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Everyone knows that some animals, at least cats and dogs, keep their noses wet and cool. But why did they evolve it? What evolutionary advantages does it provide? Smell-sensing cells need cooling for precision, may be? Or the liquid dissolves smellful gases into itself, simplifying analysis this way? Or may be it just simplifies cleaning the nose from the previous sniffing act?

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    $\begingroup$ there's a lot of information to be found with a quick google search - you're risking having the question closed due to poor research effort. $\endgroup$ – rg255 May 20 '15 at 7:48
  • $\begingroup$ The OP is asking for an accurate answer, although his research seems little but he just put some intuitions. I don't think this would be down voted. $\endgroup$ – Jayachandran May 20 '15 at 7:54
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Why did it evolve ?

Mammals with rhinaria tend to have more acute olfaction, and the loss of the rhinarium in the haplorrhine primates is related to their decreased reliance on olfaction, being associated with other derived characteristics such as a reduced number of turbinates.

The rhinarium is very useful to animals with good sense of smell because it acts as a wind direction detector. The cold receptors in the skin respond to the place where evaporation is the highest. Thus the detection of a particular smell is associated with the direction it came from. The rhinarium is adapted for different purposes in different mammals according to ecological niche.

In aquatic mammals, development of lobes next to the nostrils allow them to be closed for diving. In mammals that root, the rhinarium often develops into a hard pad, with the nostrils off to the side. In the elephants it has become a tactile organ. In the walrus, it is covered with stiff bristles to protect it during foraging for shellfish. In many animals the form and purpose of the rhinarium remains to be elucidated.

Essentially it is the case of having a better sense of smell provided by the extended surface area, which has evolved to fit whatever the organism in question needs. I'll update this when I find this in a few more papers.

I took this from the wiki: http://en.wikipedia.org/wiki/Rhinarium

How does it work ?

A model of the canine nasal airway, developed from a 3-D reconstruction of high-resolution magnetic resonance imaging (MRI) scans, was used to study the aerodynamics of canine olfaction. Simulation results reveal that a unique olfactory airflow pattern exists within the canine nasal cavity during sniffing that is critical for efficient olfaction.

Calculations show that this novel olfactory airflow pattern provides a crucial residence time for odorant absorption in the sensory region and promotes spatiotemporal fractionation of odorant mixtures along the olfactory epithelium.

The canine nose functions similar to a chromatograph that imposes odorant-specific deposition patterns upon the thin mucus layer covering the nasal cavity....The results show that deposition patterns are primarily influenced by the intricate olfactory flowfield and the odorant solubility in the mucus layer.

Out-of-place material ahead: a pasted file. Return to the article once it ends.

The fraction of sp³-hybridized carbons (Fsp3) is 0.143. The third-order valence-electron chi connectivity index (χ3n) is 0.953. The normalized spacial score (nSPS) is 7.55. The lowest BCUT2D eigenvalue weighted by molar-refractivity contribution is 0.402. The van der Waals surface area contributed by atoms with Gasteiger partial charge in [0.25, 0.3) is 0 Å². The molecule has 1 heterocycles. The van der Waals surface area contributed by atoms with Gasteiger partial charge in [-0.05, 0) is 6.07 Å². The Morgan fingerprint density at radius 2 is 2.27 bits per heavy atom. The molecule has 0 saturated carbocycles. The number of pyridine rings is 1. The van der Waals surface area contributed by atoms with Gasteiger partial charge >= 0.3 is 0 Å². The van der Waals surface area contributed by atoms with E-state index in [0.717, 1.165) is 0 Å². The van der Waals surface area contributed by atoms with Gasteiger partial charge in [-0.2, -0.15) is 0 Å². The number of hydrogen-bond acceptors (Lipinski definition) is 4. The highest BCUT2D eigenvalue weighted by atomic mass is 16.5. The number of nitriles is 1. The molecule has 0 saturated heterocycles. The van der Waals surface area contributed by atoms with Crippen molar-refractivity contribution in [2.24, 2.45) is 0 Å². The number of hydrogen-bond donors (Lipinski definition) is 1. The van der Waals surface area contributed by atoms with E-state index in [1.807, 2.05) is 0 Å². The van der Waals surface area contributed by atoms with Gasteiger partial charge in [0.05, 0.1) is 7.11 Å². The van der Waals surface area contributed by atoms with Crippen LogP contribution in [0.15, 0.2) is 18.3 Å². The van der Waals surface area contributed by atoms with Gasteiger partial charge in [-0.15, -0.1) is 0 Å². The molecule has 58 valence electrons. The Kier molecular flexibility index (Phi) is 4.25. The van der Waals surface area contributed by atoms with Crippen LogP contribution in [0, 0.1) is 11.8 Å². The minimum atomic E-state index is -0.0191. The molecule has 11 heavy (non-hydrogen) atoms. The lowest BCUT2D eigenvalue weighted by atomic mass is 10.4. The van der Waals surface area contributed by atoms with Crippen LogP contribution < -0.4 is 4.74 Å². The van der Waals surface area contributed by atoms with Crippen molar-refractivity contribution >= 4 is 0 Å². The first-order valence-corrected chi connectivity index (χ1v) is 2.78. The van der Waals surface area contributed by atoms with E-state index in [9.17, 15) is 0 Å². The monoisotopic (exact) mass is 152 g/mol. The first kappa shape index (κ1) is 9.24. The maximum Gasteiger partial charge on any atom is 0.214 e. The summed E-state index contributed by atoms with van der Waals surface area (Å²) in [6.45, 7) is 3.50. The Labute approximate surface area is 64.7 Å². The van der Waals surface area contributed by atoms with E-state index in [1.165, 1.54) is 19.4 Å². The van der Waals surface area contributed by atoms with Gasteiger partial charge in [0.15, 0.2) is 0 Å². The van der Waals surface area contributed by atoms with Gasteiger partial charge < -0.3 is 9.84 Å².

Highly-soluble odorants are quickly absorbed near the entrance to the olfactory region, and thus do not reach the periphery with significant concentrations. In contrast, insoluble odorants are deposited more evenly and may even exit the olfactory region without being completely absorbed. Predicted odorant deposition patterns correspond with the anatomical organization of olfactory receptors known to occur in keen-scented (macrosmatic) mammals, providing a mechanism that helps explain the excellent olfactory acuity of the dog.

In short the mucus on a dog's nose 'pre-sorts' smells by trapping the passage of some odour particles more than others along the nose, with different types of molecules being picked up at different "depths" in the nasal cavity.

You can read about it here:

Craven, Brent, Gary Settles, and Eric Paterson. "The Aerodynamics and Transport Phenomena of Canine Olfaction." APS Division of Fluid Dynamics Meeting Abstracts. Vol. 1. 2008.

Lawson, Michael, et al. "Odorant Transport and Deposition in the Canine Nasal Airways." APS Division of Fluid Dynamics Meeting Abstracts. Vol. 1. 2009.

Craven, Brent A. A fundamental study of the anatomy, aerodynamics, and transport phenomena of canine olfaction. ProQuest, 2008.

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    $\begingroup$ A downvote because it is a wiki copy-paste. You are perhaps rightfully making a lmgtfy point here, but you could at least add a personal concluding sentence that directly addresses the question. Please ping me as I am happy to retract downvote and/or upvote once edited $\endgroup$ – AliceD May 20 '15 at 11:58
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    $\begingroup$ @AliceD sorted. $\endgroup$ – Rover Eye May 20 '15 at 12:06
  • $\begingroup$ Great! Thanks. Now I could simply skip the wiki stuff and read your answer :) $\endgroup$ – AliceD May 20 '15 at 12:07

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